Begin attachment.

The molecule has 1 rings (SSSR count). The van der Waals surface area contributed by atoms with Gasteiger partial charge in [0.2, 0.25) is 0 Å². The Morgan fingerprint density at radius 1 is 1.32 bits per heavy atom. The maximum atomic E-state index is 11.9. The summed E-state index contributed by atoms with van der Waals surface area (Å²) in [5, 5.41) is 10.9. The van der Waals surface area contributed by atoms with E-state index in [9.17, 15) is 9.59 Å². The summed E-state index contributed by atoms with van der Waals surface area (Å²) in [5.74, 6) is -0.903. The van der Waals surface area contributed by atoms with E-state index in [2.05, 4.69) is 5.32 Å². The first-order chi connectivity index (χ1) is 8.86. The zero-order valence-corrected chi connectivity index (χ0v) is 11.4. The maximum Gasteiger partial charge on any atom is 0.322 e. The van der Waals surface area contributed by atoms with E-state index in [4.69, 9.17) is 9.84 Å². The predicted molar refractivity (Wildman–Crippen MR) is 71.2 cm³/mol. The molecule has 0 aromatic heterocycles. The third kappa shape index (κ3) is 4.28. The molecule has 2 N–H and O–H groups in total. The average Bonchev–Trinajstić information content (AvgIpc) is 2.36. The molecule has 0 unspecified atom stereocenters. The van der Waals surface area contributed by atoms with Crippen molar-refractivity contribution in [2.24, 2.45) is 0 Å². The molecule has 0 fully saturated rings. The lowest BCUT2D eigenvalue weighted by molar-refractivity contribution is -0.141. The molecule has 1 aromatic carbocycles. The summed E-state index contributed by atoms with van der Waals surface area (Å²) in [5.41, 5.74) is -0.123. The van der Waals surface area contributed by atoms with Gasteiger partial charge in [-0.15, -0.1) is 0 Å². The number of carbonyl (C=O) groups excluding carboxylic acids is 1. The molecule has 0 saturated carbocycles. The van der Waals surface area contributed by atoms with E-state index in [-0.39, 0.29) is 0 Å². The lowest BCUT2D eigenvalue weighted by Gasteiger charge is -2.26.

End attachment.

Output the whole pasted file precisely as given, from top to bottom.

The molecule has 1 rings (SSSR count). The van der Waals surface area contributed by atoms with Gasteiger partial charge in [0.2, 0.25) is 0 Å². The Morgan fingerprint density at radius 1 is 1.32 bits per heavy atom. The maximum atomic E-state index is 11.9. The summed E-state index contributed by atoms with van der Waals surface area (Å²) in [5, 5.41) is 10.9. The van der Waals surface area contributed by atoms with E-state index in [9.17, 15) is 9.59 Å². The summed E-state index contributed by atoms with van der Waals surface area (Å²) in [5.74, 6) is -0.903. The van der Waals surface area contributed by atoms with E-state index in [2.05, 4.69) is 5.32 Å². The first-order chi connectivity index (χ1) is 8.86. The zero-order valence-corrected chi connectivity index (χ0v) is 11.4. The maximum Gasteiger partial charge on any atom is 0.322 e. The van der Waals surface area contributed by atoms with E-state index in [4.69, 9.17) is 9.84 Å². The predicted molar refractivity (Wildman–Crippen MR) is 71.2 cm³/mol. The molecule has 0 aromatic heterocycles. The third kappa shape index (κ3) is 4.28. The molecule has 2 N–H and O–H groups in total. The average Bonchev–Trinajstić information content (AvgIpc) is 2.36. The molecule has 0 unspecified atom stereocenters. The van der Waals surface area contributed by atoms with Crippen molar-refractivity contribution in [2.24, 2.45) is 0 Å². The molecule has 0 fully saturated rings. The lowest BCUT2D eigenvalue weighted by molar-refractivity contribution is -0.141. The molecule has 1 aromatic carbocycles. The summed E-state index contributed by atoms with van der Waals surface area (Å²) in [5.41, 5.74) is -0.123. The van der Waals surface area contributed by atoms with Gasteiger partial charge in [-0.15, -0.1) is 0 Å². The number of carbonyl (C=O) groups excluding carboxylic acids is 1. The molecule has 0 saturated carbocycles. The van der Waals surface area contributed by atoms with E-state index in [-0.39, 0.29) is 0 Å². The lowest BCUT2D eigenvalue weighted by Gasteiger charge is -2.26.